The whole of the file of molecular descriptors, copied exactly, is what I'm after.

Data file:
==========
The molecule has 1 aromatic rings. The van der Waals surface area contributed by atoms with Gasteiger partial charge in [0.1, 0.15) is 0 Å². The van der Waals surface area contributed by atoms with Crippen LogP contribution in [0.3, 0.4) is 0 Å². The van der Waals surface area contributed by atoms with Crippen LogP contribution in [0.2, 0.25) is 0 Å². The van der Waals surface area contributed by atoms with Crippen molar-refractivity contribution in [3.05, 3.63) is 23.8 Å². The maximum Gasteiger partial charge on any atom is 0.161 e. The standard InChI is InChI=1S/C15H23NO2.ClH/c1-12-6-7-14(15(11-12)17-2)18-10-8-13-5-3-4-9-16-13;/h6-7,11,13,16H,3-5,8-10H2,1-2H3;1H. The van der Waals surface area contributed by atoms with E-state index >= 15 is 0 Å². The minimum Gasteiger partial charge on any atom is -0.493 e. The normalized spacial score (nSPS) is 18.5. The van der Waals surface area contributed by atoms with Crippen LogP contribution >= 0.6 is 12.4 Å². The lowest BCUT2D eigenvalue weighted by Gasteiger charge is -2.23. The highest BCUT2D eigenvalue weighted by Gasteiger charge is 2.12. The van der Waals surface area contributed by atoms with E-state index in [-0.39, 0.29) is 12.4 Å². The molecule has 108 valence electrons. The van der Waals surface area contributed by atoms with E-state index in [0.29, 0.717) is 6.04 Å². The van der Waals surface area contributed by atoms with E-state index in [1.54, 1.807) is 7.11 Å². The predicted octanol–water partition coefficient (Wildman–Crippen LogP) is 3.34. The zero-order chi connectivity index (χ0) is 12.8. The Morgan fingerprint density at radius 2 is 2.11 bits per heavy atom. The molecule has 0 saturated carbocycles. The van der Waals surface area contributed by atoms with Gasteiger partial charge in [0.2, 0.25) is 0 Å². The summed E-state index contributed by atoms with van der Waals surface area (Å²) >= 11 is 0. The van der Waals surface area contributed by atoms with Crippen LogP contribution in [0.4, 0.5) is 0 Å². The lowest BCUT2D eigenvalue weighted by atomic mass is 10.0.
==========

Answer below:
The molecule has 1 aromatic rings. The van der Waals surface area contributed by atoms with Gasteiger partial charge in [0.1, 0.15) is 0 Å². The van der Waals surface area contributed by atoms with Crippen LogP contribution in [0.3, 0.4) is 0 Å². The van der Waals surface area contributed by atoms with Crippen LogP contribution in [0.2, 0.25) is 0 Å². The van der Waals surface area contributed by atoms with Crippen molar-refractivity contribution in [3.05, 3.63) is 23.8 Å². The maximum Gasteiger partial charge on any atom is 0.161 e. The standard InChI is InChI=1S/C15H23NO2.ClH/c1-12-6-7-14(15(11-12)17-2)18-10-8-13-5-3-4-9-16-13;/h6-7,11,13,16H,3-5,8-10H2,1-2H3;1H. The van der Waals surface area contributed by atoms with E-state index >= 15 is 0 Å². The minimum Gasteiger partial charge on any atom is -0.493 e. The normalized spacial score (nSPS) is 18.5. The van der Waals surface area contributed by atoms with Crippen LogP contribution >= 0.6 is 12.4 Å². The lowest BCUT2D eigenvalue weighted by Gasteiger charge is -2.23. The highest BCUT2D eigenvalue weighted by Gasteiger charge is 2.12. The van der Waals surface area contributed by atoms with E-state index in [-0.39, 0.29) is 12.4 Å². The molecule has 108 valence electrons. The van der Waals surface area contributed by atoms with E-state index in [0.29, 0.717) is 6.04 Å². The van der Waals surface area contributed by atoms with E-state index in [1.54, 1.807) is 7.11 Å². The predicted octanol–water partition coefficient (Wildman–Crippen LogP) is 3.34. The zero-order chi connectivity index (χ0) is 12.8. The Morgan fingerprint density at radius 2 is 2.11 bits per heavy atom. The molecule has 0 saturated carbocycles. The van der Waals surface area contributed by atoms with Gasteiger partial charge in [0.2, 0.25) is 0 Å². The summed E-state index contributed by atoms with van der Waals surface area (Å²) >= 11 is 0. The van der Waals surface area contributed by atoms with Crippen LogP contribution in [0.4, 0.5) is 0 Å². The lowest BCUT2D eigenvalue weighted by atomic mass is 10.0.